Ford Motor Company: Dearborn campus uses a digital twin tool for energy plant management

Read the full case study from U.S. DOE’s Better Buildings Program.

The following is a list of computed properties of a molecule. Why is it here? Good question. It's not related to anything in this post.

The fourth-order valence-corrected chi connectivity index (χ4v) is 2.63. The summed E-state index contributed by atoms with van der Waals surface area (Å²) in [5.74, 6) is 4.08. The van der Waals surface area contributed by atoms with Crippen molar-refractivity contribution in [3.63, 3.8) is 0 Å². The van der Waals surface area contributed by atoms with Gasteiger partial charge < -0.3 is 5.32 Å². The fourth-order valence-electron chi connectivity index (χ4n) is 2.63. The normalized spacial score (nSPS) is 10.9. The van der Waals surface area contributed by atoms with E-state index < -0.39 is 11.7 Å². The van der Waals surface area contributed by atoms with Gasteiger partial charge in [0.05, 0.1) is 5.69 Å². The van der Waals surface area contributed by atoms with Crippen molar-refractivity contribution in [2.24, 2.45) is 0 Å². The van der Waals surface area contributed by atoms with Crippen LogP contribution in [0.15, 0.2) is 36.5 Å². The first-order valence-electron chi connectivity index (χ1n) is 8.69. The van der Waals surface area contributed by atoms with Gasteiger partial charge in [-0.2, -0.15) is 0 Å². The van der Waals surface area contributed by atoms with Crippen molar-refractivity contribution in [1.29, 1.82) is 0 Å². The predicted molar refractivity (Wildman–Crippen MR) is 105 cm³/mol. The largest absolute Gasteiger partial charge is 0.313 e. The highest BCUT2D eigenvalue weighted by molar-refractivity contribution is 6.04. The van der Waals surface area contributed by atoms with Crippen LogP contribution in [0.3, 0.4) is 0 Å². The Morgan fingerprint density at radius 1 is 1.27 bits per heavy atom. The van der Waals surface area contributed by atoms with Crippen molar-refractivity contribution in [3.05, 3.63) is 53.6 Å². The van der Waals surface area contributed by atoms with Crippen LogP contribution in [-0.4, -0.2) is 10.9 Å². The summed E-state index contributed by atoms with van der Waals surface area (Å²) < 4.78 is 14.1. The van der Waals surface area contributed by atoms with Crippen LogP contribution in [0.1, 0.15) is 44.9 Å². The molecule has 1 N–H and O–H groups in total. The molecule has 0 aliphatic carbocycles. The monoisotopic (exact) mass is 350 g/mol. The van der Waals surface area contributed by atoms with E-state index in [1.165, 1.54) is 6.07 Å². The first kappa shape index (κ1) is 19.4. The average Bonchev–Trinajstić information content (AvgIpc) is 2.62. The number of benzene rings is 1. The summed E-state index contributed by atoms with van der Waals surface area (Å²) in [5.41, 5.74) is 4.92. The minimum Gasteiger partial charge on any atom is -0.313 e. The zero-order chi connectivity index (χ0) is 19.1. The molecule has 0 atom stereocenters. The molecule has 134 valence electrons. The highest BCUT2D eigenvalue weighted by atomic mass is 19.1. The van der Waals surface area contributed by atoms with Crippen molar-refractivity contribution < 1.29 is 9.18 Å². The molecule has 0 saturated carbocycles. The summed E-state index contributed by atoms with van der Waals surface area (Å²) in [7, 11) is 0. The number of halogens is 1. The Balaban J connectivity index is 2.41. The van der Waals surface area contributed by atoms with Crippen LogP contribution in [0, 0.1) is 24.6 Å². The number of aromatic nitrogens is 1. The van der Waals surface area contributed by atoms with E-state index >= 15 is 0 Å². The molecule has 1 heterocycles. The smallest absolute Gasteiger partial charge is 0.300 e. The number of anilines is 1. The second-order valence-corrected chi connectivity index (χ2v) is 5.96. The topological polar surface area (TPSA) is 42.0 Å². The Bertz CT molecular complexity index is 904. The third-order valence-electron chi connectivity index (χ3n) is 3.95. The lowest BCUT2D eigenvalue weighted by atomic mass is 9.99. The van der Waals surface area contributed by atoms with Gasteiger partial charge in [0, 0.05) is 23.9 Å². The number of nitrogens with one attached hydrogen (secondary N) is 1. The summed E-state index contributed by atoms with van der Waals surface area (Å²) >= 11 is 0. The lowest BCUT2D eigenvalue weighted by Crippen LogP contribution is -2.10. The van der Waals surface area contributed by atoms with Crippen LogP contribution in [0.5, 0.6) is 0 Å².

A digital twin is the virtual representation of a physical object or system across its life cycle. Ford uses digital twin technology to accurately detect energy losses, pinpoint areas where energy can be conserved, and improve the overall performance of production lines. At Ford’s Dearborn Research and Engineering Campus Central Energy Plant (CEP), the digital twin helps operators and engineers manage energy and operational risks by monitoring the CEP’s energy systems, including the combined heat and power (CHP) system, heat recovery chillers, electric centrifugal chillers, thermal energy storage, and other equipment. The digital twin model pairs a virtual representation of the CEP’s mechanical systems with real-time data to enable learning, reasoning, and dynamic recalibrating for improved decision making. Real-time data is collected via connected internet of things (IoT) devices, a network of sensors that exchange data with the model. Using the digital twin, the CEP team can drive operational excellence by monitoring operations across the major energy-consuming equipment.

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